World Intellectual Property Organization

WIPO Arbitration and Mediation Center

ADMINISTRATIVE PANEL DECISION

Télévision Française 1 (TF1) v. John Walker

Case No. D2013-0336

1. The Parties

The Complainant is Télévision Française 1 (TF1) of Boulogne, Billancourt Cedex, France, represented by Fidal, France.

The Respondent is John Walker of Gibraltar, Overseas Territory of the United Kingdom of Great Britain and Northern Ireland and of New York, United States of America.

2. The Domain Names and Registrar

The disputed domain names <mytff1.com>, <mytff1.net>, <mytf11.com>, <mytf111.com> and <mytf111.net> are registered with CSL Computer Service Langenbach GmbH dba Joker.com (the “Registrar”).

3. Procedural History

The Complaint was filed with the WIPO Arbitration and Mediation Center (the “Center”) on February 20, 2013. On February 20, 2013, the Center transmitted by email to the Registrar a request for registrar verification in connection with the disputed domain names. On February 21, 2013, the Registrar transmitted by email to the Center its verification response confirming that the Respondent is listed as the registrant and providing the contact details. In response to a notification by the Center regarding registrant information, the Complainant filed an amended Complaint on February 22, 2013.

The Center verified that the Complaint together with the amended Complaint satisfied the formal requirements of the Uniform Domain Name Dispute Resolution Policy (the “Policy” or “UDRP”), the Rules for Uniform Domain Name Dispute Resolution Policy (the “Rules”), and the WIPO Supplemental Rules for Uniform Domain Name Dispute Resolution Policy (the “Supplemental Rules”).

In accordance with the Rules, paragraphs 2(a) and 4(a), the Center formally notified the Respondent of the Complaint, and the proceedings commenced on February 27, 2013. In accordance with the Rules, paragraph 5(a), the due date for Response was March 19, 2013. The Respondent did not submit any response. Accordingly, the Center notified the Respondent’s default on March 20, 2013.

The Center appointed Daniel Kraus as the sole panelist in this matter on April 2, 2013. The Panel finds that it was properly constituted. The Panel has submitted the Statement of Acceptance and Declaration of Impartiality and Independence, as required by the Center to ensure compliance with the Rules, paragraph 7.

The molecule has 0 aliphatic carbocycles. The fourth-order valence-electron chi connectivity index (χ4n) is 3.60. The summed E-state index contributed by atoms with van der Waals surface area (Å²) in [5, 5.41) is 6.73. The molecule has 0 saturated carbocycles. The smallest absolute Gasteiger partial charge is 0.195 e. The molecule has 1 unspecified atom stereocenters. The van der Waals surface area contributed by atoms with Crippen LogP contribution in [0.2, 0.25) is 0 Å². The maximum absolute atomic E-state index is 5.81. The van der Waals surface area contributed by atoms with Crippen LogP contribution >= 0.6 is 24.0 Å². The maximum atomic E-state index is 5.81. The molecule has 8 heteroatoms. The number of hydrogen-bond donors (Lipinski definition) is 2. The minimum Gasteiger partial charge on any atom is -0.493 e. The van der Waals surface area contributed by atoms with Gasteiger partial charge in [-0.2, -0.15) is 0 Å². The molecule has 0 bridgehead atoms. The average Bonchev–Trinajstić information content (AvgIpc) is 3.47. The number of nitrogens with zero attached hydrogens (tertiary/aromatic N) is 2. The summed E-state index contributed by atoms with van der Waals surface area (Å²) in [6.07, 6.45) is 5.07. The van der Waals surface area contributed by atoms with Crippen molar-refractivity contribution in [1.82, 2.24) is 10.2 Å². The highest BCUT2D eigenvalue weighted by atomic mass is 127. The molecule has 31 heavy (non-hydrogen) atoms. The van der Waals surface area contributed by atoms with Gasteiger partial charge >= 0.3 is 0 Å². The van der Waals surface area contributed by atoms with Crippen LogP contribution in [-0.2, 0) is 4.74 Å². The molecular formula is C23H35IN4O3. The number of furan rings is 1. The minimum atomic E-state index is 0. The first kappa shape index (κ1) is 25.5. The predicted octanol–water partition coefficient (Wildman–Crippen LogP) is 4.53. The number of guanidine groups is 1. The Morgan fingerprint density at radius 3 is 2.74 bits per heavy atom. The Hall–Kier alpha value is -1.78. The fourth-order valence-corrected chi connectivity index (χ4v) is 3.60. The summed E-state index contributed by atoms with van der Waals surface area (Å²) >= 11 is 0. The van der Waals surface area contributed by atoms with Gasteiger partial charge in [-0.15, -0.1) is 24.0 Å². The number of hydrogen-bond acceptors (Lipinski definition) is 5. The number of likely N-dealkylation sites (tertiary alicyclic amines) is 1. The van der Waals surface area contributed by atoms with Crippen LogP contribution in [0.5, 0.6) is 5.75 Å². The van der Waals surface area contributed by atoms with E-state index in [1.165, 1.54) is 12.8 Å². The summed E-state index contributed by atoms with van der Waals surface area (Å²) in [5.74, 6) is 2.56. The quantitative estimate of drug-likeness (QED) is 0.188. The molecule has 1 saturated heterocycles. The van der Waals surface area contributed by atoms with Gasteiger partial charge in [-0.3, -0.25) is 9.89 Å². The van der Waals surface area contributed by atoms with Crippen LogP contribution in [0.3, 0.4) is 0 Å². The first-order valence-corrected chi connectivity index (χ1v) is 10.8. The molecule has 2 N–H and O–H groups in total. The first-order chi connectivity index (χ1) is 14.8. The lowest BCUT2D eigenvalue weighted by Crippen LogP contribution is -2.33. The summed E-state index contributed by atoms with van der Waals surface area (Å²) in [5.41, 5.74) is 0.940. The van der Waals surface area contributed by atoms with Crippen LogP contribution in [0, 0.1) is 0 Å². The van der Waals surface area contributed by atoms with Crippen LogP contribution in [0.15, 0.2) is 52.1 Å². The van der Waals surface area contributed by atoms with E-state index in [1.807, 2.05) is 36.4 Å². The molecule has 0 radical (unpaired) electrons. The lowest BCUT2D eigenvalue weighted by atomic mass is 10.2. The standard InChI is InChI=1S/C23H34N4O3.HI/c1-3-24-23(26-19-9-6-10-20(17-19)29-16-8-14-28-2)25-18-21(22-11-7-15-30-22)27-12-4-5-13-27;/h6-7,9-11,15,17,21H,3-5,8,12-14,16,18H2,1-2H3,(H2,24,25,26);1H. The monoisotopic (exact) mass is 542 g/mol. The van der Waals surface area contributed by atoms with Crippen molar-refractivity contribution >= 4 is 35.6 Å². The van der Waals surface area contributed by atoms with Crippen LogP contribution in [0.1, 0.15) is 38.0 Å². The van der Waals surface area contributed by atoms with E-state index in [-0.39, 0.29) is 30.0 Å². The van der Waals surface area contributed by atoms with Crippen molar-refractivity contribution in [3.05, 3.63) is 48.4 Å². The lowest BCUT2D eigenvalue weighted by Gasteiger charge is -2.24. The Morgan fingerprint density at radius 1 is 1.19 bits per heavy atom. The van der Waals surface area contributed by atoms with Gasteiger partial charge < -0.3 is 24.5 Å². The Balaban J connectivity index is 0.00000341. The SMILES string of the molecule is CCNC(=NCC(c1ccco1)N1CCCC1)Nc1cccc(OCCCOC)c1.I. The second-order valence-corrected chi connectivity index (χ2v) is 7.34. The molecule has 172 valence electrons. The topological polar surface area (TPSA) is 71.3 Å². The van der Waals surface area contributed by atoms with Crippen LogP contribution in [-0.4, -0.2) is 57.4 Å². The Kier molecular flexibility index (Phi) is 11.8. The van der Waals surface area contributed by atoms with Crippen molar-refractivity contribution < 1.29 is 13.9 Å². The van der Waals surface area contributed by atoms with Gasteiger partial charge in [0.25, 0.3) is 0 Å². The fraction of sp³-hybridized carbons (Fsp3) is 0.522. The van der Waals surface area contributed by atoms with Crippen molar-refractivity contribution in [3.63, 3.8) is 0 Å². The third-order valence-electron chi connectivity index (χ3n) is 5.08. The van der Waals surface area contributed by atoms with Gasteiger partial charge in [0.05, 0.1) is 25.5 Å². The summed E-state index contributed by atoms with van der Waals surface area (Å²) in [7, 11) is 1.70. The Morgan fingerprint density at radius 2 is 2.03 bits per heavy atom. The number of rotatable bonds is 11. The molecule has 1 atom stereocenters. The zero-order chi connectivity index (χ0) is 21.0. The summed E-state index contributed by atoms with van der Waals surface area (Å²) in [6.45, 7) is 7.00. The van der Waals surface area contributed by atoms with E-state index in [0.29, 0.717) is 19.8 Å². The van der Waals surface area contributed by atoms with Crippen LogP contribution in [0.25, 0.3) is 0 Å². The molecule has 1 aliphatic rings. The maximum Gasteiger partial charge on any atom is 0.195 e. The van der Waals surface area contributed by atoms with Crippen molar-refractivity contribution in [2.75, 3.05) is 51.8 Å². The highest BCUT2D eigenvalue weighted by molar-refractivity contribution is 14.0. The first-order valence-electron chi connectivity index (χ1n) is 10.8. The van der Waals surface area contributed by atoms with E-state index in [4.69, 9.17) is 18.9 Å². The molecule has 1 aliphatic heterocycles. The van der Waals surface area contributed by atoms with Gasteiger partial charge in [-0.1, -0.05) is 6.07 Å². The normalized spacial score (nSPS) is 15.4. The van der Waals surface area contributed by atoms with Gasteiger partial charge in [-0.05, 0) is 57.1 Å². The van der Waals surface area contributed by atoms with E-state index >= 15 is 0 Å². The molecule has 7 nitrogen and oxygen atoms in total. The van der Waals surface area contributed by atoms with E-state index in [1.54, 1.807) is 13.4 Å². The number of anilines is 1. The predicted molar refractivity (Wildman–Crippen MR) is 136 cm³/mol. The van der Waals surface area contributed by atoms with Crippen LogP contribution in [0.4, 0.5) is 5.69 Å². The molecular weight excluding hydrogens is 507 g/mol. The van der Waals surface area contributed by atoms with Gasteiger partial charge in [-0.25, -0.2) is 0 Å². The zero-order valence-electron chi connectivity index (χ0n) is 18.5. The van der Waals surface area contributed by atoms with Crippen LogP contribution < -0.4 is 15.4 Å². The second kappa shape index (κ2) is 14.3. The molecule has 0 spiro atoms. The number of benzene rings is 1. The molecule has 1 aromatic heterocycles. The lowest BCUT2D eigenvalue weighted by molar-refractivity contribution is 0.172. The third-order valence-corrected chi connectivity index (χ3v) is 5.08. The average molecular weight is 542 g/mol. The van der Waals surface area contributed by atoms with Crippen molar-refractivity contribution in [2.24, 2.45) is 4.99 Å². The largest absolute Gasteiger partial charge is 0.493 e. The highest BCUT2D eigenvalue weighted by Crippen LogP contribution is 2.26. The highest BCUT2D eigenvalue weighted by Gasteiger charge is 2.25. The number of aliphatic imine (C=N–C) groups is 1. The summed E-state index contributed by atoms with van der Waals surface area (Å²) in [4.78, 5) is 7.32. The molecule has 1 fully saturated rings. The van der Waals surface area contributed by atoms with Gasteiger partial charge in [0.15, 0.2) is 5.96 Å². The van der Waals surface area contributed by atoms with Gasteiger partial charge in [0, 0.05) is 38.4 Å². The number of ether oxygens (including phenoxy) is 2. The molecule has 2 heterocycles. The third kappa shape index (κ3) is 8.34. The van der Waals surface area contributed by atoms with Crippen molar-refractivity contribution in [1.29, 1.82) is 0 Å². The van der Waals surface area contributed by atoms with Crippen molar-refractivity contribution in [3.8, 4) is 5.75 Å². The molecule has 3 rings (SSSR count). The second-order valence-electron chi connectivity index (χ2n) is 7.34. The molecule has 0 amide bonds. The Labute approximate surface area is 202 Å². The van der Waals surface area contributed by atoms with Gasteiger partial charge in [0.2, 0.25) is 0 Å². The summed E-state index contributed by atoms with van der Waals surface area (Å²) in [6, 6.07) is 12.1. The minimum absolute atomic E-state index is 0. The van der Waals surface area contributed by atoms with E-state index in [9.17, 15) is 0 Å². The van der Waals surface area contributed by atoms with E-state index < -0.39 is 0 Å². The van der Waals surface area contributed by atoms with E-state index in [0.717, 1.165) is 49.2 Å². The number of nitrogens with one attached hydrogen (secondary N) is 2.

4. Factual Background

The Complainant is a leading and well-known French TV network. The Complainant is the owner of a great number of TF1 trademarks and domain names. The trademark MY TF1, in particular, is registered as a French nominative trademark no. 3640969 dated April 1, 2009. In addition, the Complainant has registered several domain names containing the trademark MY TF1 in different countries.

In January 2013, having noticed the registration of the disputed domain name <mytf11.com> and the website associated with it, the Complainant tried to act on the content of the website, particularly on the video displayed on it. It submitted a copyright infringement notification to YouTube that hosted the video in order to request removal of the content. The video was successfully removed on January 17, 2013 but was published again on January 18, 2013. The same process was then undertaken by the Complainant and ended successfully by the definitive removal of the litigious video on YouTube platform. However, this video reappeared the next day, hosted on another platform.

On January 21, 2013, the Complainant sent a cease and desist letter to the registrant of the disputed domain name <mytf11.com>, John Walker, with no response.

On February 8, 2013, the Complainant investigated the disputed domain name and its registrant, and discovered two other disputed domain names, namely <mytf111.net> and <mytff1.net> which redirect the Internet users to websites displaying the same content as the first one.

As the hosting provider was the same for the three disputed domain names, the Complainant sent it a notification on February 12, 2013, requesting the removal of all the websites’ content. The Complainant also discovered two other disputed domain names, owned by the same registrant as the ones cited above and built on the same model, namely <mytff1.com> and <mytf111.com>.

According to the Complainant, the websites accessible from these URLs realize an infringement of several intellectual property rights owned by the Complainant, namely its trademarks TF1 and MY TF1, its graphic charter and its copyrights.

The Complainant’s logo MY TF1 and the official graphic charter of the Complainant’s corporate website located at “www.tf1.fr” are reproduced on the websites associated with the disputed domain names. Furthermore, the same menu as the one chosen for “www.tf1.fr” website is also displayed on those two websites, but without any functional links. The background of those disputed websites is just a screenshot of the Complainant’s website at “www.tf1.fr”.

A video displayed on the Respondent’s websites hijacks the Complainant’s newscast in order to promote a trading platform, namely XP Markets. The litigious video reproduces the newscast of Jean-Pierre Pernaut, a famous French newscast presenter, whose voice has been replaced by another one promoting XP Markets business. A report is then broadcasted in order to make the XP Markets’ activities more credible.

Under this video, a detailed explanation of the binary options trading is made and some (false) testimonies of people who may have tried this trading method are displayed on the right, in order to convince the Internet users that it works.

The only links that functioned on those websites redirect the Internet users to “www.xpmarkets.com”, a trading platform.

5. Parties’ Contentions

A. Complainant